Flowers for Algernon is one of those books that’s prominent enough in the world of books that everybody kind of knows what it’s about even if he hasn’t read it. And that knowledge of how things are going to turn out makes the book incredibly sad from the first page.
For those who haven’t heard of it, the plot goes like this: A retarded man named Charlie gets an experimental surgery that not only cures his retardation, but makes him a super genius. But (spoiler alert, and this is the sad part) the procedure is only temporary, and so we watch him go through the process of gaining knowledge and awareness that he could never imagine before, and then we go through the process of watching him lose it. The tragedy is amplified by the fact that, though before the operation he didn’t know what he was missing, after the operation he knows exactly what he’s losing.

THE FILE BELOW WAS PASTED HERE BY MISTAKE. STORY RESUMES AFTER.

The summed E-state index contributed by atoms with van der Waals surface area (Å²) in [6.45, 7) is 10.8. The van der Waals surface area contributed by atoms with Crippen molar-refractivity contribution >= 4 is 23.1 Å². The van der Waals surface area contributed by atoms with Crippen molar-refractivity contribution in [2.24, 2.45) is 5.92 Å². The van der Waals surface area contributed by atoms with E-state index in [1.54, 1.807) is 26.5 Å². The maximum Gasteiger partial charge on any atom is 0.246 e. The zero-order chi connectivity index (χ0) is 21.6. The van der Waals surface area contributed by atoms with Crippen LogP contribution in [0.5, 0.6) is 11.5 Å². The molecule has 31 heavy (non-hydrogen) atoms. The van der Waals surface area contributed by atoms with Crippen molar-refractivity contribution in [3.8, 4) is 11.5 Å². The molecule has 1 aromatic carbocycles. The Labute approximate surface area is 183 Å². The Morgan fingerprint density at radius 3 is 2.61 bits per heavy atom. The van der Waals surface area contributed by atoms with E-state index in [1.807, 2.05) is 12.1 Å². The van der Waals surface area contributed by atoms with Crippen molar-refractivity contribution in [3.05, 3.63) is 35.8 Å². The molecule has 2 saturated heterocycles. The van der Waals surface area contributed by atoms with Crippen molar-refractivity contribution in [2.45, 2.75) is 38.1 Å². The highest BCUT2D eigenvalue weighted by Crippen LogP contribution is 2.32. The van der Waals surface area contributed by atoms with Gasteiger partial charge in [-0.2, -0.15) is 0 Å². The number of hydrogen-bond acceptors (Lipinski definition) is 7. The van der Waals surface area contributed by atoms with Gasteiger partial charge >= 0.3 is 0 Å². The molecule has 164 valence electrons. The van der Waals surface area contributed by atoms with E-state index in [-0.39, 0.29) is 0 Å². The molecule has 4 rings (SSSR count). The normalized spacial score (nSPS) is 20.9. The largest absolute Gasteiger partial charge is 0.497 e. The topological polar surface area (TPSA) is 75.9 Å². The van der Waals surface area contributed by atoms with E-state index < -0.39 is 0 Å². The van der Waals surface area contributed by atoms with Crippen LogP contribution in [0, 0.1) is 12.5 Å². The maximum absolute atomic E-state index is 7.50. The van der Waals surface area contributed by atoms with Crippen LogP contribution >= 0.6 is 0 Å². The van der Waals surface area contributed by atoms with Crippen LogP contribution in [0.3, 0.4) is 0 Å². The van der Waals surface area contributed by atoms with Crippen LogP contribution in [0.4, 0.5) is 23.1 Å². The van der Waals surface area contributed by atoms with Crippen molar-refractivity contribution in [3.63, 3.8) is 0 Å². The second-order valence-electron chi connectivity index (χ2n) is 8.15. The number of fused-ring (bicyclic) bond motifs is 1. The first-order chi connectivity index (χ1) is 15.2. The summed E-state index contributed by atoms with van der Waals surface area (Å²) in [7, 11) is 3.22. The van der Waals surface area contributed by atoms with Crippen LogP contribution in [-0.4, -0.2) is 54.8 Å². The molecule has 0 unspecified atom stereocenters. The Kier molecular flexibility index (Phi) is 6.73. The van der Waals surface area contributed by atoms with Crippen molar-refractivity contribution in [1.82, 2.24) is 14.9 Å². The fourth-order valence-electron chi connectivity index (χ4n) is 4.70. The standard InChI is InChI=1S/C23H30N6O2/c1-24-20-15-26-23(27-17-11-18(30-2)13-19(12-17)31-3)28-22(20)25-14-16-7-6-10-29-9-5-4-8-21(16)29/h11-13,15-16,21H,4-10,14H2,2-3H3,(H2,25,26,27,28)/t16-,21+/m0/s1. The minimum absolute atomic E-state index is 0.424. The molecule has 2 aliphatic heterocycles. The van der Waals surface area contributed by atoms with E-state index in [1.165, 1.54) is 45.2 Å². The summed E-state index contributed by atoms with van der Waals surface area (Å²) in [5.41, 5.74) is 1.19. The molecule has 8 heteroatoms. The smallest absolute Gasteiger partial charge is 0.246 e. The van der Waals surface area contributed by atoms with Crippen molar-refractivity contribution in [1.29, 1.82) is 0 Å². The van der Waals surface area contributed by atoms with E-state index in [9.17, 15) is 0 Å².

Though I knew the basics of the story before, I never realized that it was a pretty explicit allegory for the fall of man from the Garden of Eden. A couple of characters even mention this in the book to foreshadow the kind of trouble that Charlie is getting into. Charlie tastes of the Tree of Knowledge, and his eyes are opened, but as a result he’s cast out, separated from the life he’s known and everyone he’s loved.
The author does a great job of telling the story entirely through Charlie’s journal entries, using that device to put us inside the character’s head throughout his journey. If you’re in the market for a melancholy read, this is a good one.